A look back at the most-read news stories in 2018, from Carillion’s collapse, to the CN100.
In February, Lagan Construction Group announced four of its biggest companies had been placed into administration.
With the news coming a little over a month after Carillion was liquidated, there were huge fears of a contagion spreading across the industry.
Lagan Construction Group chairman Michael Lagan said the collapse of the four firms was due to protracted contractual disputes, as well as instability caused by one of its UK joint ventures.
CN Awards 2018 Training Network Rail
The latest league table of Network Rail’s busiest suppliers, published in October, revealed Costain had been displaced by Siemens Rail Automation.
The rail client spent £434.8m with the German firm in the 12 months to October 2018, while Costain came in second having secured £343.5m worth of work.
Amey Rail, which bought all but two of Carillion’s rail contracts in February, was the biggest riser in the table, landing £294.2m of work in the 12 months to October 2018, up from £207.5m for the previous 12.
carillion head office logo 2
Carillion’s fall into liquidation was the story that shook the construction industry and has informed almost every conversation regarding the health of the sector since.
The firm had managed to rack up a debt pile of £1.5bn and had a series of problem projects that were haemorrhaging money.
Lenders finally lost faith in the ability of the firm’s leadership to steer the contractor through its troubles, electing to cut their losses and let the firm collapse.
Aberdeen Western Peripheral Route beam installation
The £745m Aberdeen Western Peripheral Route was one of Carillion’s biggest problem projects.
The collapse of the contractor meant its JV partners on the scheme – Balfour Beatty and Galliford Try – were left with a bill of £80m to cover the cost of finishing the job.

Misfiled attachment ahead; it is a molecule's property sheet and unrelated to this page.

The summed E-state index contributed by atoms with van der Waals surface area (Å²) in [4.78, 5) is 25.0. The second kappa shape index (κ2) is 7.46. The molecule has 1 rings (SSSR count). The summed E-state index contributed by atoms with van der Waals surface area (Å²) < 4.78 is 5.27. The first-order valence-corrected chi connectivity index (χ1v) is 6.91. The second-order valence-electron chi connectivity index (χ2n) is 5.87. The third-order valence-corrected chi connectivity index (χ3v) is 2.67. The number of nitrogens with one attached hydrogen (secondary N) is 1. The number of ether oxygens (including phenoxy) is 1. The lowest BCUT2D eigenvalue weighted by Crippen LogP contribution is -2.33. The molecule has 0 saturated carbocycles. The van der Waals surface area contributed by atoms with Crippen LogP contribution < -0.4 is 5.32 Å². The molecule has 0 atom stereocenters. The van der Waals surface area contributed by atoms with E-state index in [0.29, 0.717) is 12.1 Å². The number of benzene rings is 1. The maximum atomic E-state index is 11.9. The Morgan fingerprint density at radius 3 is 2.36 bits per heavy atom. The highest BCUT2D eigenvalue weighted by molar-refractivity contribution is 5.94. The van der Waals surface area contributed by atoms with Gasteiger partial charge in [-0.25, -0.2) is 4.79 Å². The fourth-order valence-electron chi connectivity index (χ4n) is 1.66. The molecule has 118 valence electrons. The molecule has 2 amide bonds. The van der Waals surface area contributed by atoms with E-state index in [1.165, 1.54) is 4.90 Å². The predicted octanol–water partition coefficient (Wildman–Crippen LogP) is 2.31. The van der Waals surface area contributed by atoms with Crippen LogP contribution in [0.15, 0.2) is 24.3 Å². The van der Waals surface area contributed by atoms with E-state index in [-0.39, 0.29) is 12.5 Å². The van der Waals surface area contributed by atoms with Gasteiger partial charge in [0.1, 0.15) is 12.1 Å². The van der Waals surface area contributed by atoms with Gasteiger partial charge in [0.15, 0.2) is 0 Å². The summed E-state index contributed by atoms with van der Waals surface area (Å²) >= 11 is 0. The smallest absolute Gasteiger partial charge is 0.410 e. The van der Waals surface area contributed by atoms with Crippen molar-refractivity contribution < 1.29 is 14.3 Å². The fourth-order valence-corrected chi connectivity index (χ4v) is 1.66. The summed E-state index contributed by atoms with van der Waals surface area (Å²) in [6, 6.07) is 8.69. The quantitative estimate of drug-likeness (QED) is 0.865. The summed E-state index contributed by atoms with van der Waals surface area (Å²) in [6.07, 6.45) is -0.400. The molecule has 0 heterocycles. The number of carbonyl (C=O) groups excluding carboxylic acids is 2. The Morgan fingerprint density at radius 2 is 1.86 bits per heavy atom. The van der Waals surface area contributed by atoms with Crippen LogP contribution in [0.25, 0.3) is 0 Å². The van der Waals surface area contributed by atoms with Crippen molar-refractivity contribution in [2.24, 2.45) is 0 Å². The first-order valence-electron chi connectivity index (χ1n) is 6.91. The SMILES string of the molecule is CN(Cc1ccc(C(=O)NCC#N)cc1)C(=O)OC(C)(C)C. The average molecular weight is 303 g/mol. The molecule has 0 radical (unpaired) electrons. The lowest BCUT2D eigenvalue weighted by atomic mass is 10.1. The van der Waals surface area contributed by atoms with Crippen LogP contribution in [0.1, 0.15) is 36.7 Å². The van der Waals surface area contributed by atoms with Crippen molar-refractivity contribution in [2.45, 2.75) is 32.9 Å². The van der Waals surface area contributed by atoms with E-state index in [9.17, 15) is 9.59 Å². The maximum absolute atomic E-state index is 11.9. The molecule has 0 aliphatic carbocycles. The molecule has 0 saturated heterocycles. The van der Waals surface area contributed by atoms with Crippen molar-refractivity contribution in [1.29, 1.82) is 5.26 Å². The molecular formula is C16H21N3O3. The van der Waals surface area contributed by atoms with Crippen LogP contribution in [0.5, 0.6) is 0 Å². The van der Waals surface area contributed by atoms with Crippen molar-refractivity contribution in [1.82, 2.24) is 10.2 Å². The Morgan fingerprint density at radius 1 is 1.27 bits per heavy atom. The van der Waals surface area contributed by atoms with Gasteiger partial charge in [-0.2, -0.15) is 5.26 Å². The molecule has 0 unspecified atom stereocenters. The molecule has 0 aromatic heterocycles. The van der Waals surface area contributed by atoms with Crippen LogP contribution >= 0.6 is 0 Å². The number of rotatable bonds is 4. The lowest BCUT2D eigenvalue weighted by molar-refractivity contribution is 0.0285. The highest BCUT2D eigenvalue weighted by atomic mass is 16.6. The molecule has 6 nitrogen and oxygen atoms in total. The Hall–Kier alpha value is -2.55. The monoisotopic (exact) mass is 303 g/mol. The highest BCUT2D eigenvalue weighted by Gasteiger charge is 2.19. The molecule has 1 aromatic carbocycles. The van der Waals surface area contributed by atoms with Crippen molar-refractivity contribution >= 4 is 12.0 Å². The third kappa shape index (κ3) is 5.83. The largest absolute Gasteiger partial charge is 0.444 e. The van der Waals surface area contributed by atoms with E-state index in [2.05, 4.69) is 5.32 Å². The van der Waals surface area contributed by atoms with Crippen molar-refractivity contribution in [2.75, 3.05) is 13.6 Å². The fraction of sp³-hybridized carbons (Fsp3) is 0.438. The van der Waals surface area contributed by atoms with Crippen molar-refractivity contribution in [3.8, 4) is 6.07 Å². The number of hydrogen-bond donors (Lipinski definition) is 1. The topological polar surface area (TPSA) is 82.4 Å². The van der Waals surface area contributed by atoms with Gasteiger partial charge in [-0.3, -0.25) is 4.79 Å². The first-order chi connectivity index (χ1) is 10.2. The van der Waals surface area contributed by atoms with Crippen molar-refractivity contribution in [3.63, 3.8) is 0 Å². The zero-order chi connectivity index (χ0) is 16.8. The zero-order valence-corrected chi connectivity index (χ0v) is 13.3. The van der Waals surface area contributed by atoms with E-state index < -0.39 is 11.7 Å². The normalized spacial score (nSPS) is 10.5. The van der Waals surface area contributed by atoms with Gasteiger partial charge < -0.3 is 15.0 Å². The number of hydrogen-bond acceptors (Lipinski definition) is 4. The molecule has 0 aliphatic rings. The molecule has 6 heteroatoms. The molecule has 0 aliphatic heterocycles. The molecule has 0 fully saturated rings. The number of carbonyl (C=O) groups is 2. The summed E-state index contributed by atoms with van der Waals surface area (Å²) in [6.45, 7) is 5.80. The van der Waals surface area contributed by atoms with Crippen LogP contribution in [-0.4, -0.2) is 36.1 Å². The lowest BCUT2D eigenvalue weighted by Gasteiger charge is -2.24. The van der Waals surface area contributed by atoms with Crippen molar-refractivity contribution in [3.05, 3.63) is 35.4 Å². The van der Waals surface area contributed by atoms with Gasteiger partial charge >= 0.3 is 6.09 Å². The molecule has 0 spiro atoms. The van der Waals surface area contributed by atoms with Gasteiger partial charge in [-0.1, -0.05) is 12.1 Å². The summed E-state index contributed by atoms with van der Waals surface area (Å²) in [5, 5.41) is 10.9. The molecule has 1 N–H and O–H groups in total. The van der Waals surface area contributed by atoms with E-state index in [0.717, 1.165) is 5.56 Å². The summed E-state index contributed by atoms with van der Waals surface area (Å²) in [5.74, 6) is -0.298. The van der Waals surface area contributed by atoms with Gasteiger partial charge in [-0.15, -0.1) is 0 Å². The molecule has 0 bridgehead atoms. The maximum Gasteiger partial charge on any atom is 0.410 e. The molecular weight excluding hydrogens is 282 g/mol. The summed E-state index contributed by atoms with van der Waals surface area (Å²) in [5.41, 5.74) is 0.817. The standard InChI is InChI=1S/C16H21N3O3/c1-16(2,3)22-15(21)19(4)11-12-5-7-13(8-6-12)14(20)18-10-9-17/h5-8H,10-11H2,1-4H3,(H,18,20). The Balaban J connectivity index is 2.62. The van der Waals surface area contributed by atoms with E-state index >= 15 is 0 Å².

The opening of the road has been pushed back to 2019, though no definitive date has been given.
Generic Financial money finance coins notes payment
In July, compulsory payment practice reports submitted to government revealed that, on average, the 20 biggest contractors by turnover take 47 days to pay invoices.
Engie Regeneration were the slowest payers in the top 20 at 61 days, but the firm paid 99 per cent of its invoices within the agreed terms, which was the best of any top-20 firm.
Willmott Dixon was the fastest payer among the set, taking an average of 33 days to pay invoices.
Canary Wharf Contractors_1 Bank Street
In January an unidentified man was found dead in a deep trench after an apparent fall at Canary Wharf Group’s One Bank Street site.
The man was pronounced dead at the scene by emergency services – Canary Wharf Group confirmed the deceased was not a construction worker.
Canary Wharf Group’s 27-storey One Bank Street tower will include office space and art trading space.
Carillion logo van worker
On 8 January, in the days leading up the liquidation of Carillion, CN revealed the contractor had been left without a crown representative for at least two months in 2017.
This covered the period in which the firm revealed a half-year loss of £1.15bn and the sale of its healthcare arm.
Crown representatives are appointed to each of the government’s 29 biggest suppliers, of which Carillion was one – their role is to identify cost savings for the taxpayer and acting as a point of focus for supplier-related issues.
Galliford Try logo
Morrison Construction, Galliford Try’s Scottish construction arm, lost a High Court case in February against one of its subcontractors working on its gas processing plant off the coast of the Shetland Isles.
The dispute related to the valuation of a series of changes made during the job.
Morrison recruited BHC for structural steelwork, roof and wall cladding and concrete flooring, as well as all associated design work.
A day after Carillion’s liquidation, various subcontractors revealed they were owed hundreds of thousands of pounds in retention monies by the firm, as the the impact of its demise began to emerge.
One subcontractor on a Carillion PFI project said it was owed £200,000, while another working on a housing maintenance deal claimed to have been left more than £150,000 out of pocket.
Specialist Engineering Contractors’ Group chief executive Rudi Klein estimated at the time that the amount of money held by Carillion in retentions could be as high as £1bn.
CN100 2018 news writeoff index
The CN100 2018 revealed that the average pre-tax margin among the 10 biggest contractors by turnover had fallen for a fifth consecutive year to -0.9 per cent.
Total debt for the top 10 rocketed to £3.92bn according to their most recent accounts, up 24 per cent compared with their previous financial years.
Among those ranked between 11-100, pre-tax margins averaged 2.3 per cent, but this also down on last year’s average of 2.5 per cent.
Our 2018 CN Specialists Index is also now live, revealing specialist margins are on the rise as clients bypass tier ones.